You cannot control most outcomes in life, but you can usually influence them. Releasing your attachment to the results does not mean releasing your responsibility to the situation.”

 

A Favourite Poem by Julie Fahrenbacher

The Most Important Thing

I am making a home inside myself. A shelter
of kindness where everything
is forgiven, everything allowed—a quiet patch
of sunlight to stretch out without hurry,
where all that has been banished
and buried is welcomed, spoken, listened to—released.

A fiercely friendly place I can claim as my very own.

I am throwing arms open
to the whole of myself—especially the fearful,
fault-finding, falling apart, unfinished parts, knowing
every seed and weed, every drop
of rain, has made the soil richer.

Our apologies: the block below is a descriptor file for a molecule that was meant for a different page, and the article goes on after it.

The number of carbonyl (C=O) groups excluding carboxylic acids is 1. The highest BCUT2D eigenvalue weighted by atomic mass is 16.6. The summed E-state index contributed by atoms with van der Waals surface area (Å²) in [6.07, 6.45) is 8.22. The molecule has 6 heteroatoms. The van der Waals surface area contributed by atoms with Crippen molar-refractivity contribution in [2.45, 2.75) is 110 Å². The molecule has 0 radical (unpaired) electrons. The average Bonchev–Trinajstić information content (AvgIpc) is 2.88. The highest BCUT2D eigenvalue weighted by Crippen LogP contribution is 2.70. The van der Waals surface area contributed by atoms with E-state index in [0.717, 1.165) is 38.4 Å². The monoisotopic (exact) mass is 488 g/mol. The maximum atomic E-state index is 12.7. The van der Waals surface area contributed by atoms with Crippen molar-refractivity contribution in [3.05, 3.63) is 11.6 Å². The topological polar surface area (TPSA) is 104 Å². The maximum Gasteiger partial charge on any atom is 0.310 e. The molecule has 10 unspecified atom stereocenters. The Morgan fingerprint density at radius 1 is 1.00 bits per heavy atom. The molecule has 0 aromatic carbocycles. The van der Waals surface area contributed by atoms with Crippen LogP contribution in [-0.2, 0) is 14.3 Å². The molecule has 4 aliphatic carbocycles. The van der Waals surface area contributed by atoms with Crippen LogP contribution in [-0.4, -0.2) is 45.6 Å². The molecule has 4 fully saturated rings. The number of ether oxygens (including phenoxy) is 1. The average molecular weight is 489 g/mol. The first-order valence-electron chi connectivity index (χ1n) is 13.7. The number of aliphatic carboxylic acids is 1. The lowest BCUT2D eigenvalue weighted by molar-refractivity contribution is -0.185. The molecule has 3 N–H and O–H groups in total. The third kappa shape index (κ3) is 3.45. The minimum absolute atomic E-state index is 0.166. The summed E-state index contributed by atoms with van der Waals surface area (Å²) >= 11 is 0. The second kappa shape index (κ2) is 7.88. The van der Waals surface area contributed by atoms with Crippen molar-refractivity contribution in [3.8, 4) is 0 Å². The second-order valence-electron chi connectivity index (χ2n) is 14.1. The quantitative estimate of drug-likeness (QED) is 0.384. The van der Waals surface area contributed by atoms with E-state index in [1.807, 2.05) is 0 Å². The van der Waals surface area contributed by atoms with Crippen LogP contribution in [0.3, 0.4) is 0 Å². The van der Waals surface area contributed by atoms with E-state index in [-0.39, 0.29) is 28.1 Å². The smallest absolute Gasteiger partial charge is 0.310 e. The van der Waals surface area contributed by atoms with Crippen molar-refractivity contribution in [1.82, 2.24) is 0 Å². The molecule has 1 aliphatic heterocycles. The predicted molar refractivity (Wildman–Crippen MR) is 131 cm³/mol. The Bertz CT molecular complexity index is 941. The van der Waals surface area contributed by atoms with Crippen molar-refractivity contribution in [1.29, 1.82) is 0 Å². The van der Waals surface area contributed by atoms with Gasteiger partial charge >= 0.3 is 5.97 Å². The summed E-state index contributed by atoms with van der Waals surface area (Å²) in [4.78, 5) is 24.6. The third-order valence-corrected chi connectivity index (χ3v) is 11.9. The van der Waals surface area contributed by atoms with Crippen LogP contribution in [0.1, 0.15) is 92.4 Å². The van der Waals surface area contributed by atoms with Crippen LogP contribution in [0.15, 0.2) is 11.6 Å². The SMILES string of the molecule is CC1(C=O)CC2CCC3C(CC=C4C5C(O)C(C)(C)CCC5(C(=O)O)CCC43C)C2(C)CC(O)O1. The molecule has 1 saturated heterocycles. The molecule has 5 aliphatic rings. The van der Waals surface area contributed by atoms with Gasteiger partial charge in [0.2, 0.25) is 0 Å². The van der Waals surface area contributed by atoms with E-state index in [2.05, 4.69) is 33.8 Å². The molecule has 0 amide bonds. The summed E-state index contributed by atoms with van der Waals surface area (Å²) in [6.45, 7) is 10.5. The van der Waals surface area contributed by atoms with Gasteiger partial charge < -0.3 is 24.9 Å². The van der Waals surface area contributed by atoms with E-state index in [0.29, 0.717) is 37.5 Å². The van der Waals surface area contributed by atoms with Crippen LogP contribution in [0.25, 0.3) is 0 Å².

I will light a candle, pour a hot cup of tea, gather
around the warmth of my own blazing fire. I will howl
if I want to, knowing this flame can burn through
any perceived problem, any prescribed perfectionism,
any lying limitation, every heavy thing.

I am making a home inside myself
where grace blooms in grand and glorious
abundance, a shelter of kindness that grows
all the truest things.

I whisper hallelujah to the friendly
sky. Watch now as I burst into blossom.

NOTES

1:) The banner photo is from the first day of my five-day walk in Japan, with friends,  along the Nakasendo Way.

2:) Make time for the great outdoors. She is a terrific healer and teacher.

3:) Just for fun IPhone sounds by Maytree

3:) Stay cool, in the sweltering temperatures. See you next week and many thank-you’s for coming by here. Warmly, Trudy

Summer Holidays

One Year Later